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Investigative Stories from Ukraine: Where does Russian disinformation incubate in the US?

by Anna Myroniuk December 20, 2022 8:05 PM 4 min read
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This is the second edition of the Investigative Stories from Ukraine newsletter, brought to you by the Kyiv Independent.

We will walk you through the biggest stories Ukrainian journalists broke over the past week.

If you are fond of in-depth journalism that exposes war crimes, corruption, and abuse of power across state organizations in Ukraine and beyond, subscribe to our investigative newsletter.

The Kyiv Independent’s exclusive

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Where does Russian disinformation incubate in the US?

This story is a detailed look into some of the ways Russia cultivates disinformation in the United States. We mapped Russia’s propaganda network to show the connections between commentators, organizations and media outlets that spread disinformation.

This network is far-reaching and well-developed. Its backbone consists of people and groups with direct links to the Kremlin. These include diaspora organizations, whose ostensible job is to promote Russian culture and unite the expats. Instead, they are used for spying, spreading disinformation, asset recruitment, and political lobby.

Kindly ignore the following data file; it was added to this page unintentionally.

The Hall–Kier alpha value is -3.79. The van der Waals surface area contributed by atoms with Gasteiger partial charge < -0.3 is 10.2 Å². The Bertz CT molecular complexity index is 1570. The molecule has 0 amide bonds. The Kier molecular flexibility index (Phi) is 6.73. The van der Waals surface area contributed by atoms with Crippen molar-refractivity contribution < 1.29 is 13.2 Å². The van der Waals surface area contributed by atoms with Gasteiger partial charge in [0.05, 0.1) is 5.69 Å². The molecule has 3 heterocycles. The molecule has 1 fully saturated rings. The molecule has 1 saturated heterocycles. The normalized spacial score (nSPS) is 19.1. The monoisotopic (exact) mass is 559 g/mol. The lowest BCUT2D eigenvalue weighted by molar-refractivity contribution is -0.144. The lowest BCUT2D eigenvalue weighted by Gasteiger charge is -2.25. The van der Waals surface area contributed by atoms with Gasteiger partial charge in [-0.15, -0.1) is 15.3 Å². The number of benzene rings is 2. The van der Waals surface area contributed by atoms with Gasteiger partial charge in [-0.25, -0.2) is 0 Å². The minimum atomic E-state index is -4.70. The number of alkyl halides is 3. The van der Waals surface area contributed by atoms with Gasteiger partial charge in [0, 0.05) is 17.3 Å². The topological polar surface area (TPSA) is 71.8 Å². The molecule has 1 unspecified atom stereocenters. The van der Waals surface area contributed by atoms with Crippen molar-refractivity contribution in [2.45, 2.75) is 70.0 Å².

Western experts and commentators spread most Russian propaganda — some of them are co-opted, but many others appear to be true believers.

Russia makes sure these people get plenty of air time on Kremlin-owned media. Their work regularly appears on the websites of “think tanks” controlled by Kremlin-linked oligarchs and political operatives. Many commentators are regularly welcomed to events, panels, boards of pro-Russia organizations, and Moscow.

Read the full story here.

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Other top investigative stories

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Ukrainska Pravda finds high-profile Russians living in Vienna

While Russian missiles hit Ukrainian cities, rich Russians enjoy a luxurious life in Vienna. A new video report by Ukrainska Pravda follows some high-profile Russians as they are flooding the Austrian capital with the Kremlin regime’s money.